Argentina’s Readiness For G-20 In Question After Soccer-Fueled Violence
(Bloomberg) -- Days before Argentina’s big moment on the world stage, violence from soccer fans has raised tensions on the streets of Buenos Aires.
The violence was so bad that Saturday’s South American championship game between archrivals Boca Juniors and River Plate was delayed to Sunday. The replay was postponed hours before the new kick-off time to an as yet unspecified date.
The protests, looting and attacks before the Copa Libertadores final came just days before world leaders -- including Presidents Trump, Xi and Macron -- descend on the capital for the G-20 summit. The violence raises questions about the city’s preparedness to welcome an expected 8,000 visitors this week. Argentine officials have touted the event all year as a clear sign the country is back on the map after 12 years of populist rule.
Security for the game was managed by the Buenos Aires city police, which arrested 16 people Saturday, according to multiple local media reports. The G-20 security is being overseen by the national government, which plans to have 22,000 guards in place this week from a range of armed forces. Commuter trains, most subways and the domestic airport will be shut, along with the streets surrounding the main venue.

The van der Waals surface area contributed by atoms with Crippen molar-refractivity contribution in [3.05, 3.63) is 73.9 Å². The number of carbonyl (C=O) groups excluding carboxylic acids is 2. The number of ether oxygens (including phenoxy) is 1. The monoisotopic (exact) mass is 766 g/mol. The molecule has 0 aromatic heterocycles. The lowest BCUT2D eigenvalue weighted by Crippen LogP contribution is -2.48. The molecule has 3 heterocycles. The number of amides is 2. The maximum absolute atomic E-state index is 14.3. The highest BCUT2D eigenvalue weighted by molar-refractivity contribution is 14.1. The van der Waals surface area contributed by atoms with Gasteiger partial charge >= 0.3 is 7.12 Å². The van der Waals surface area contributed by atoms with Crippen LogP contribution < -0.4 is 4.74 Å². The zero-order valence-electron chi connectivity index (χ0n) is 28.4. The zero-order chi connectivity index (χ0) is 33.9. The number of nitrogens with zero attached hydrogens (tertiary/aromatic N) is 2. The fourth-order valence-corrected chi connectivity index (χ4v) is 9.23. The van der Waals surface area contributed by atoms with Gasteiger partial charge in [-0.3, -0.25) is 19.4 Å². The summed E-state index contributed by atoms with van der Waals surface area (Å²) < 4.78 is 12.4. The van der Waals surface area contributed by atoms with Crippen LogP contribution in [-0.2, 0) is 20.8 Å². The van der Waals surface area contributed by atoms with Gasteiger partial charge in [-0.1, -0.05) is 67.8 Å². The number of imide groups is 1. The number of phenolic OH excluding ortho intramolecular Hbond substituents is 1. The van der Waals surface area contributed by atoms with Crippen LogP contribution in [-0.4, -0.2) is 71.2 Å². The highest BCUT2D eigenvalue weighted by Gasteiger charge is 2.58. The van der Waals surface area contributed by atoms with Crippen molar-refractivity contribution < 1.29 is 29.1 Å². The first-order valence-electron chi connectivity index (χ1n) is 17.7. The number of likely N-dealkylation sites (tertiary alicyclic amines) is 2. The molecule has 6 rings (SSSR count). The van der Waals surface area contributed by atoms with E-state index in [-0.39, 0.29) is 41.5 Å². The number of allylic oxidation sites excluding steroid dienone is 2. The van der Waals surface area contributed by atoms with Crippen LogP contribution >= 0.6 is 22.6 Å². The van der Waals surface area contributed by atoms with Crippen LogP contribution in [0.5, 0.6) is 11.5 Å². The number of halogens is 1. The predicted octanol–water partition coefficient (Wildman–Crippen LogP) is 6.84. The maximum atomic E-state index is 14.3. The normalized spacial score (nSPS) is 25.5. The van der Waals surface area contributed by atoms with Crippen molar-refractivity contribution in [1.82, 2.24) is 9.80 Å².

The annual political gathering is officially Friday and Saturday, but leaders and delegations will begin arriving Monday and Tuesday.
Argentine soccer fans consider this particular title match to be the biggest in the country’s history. The nation’s two most famous teams, Boca and River, are facing off for the first time in the international championship.
On Saturday, River fans attacked the bus taking the Boca players into River’s stadium, throwing rocks and bottles that shattered the bus’s windows. Police responded with tear gas and pepper spray, but the gas clouds eventually enveloped some players entering the stadium, who got sick. A few players were sent to the hospital with non-life threatening injuries.
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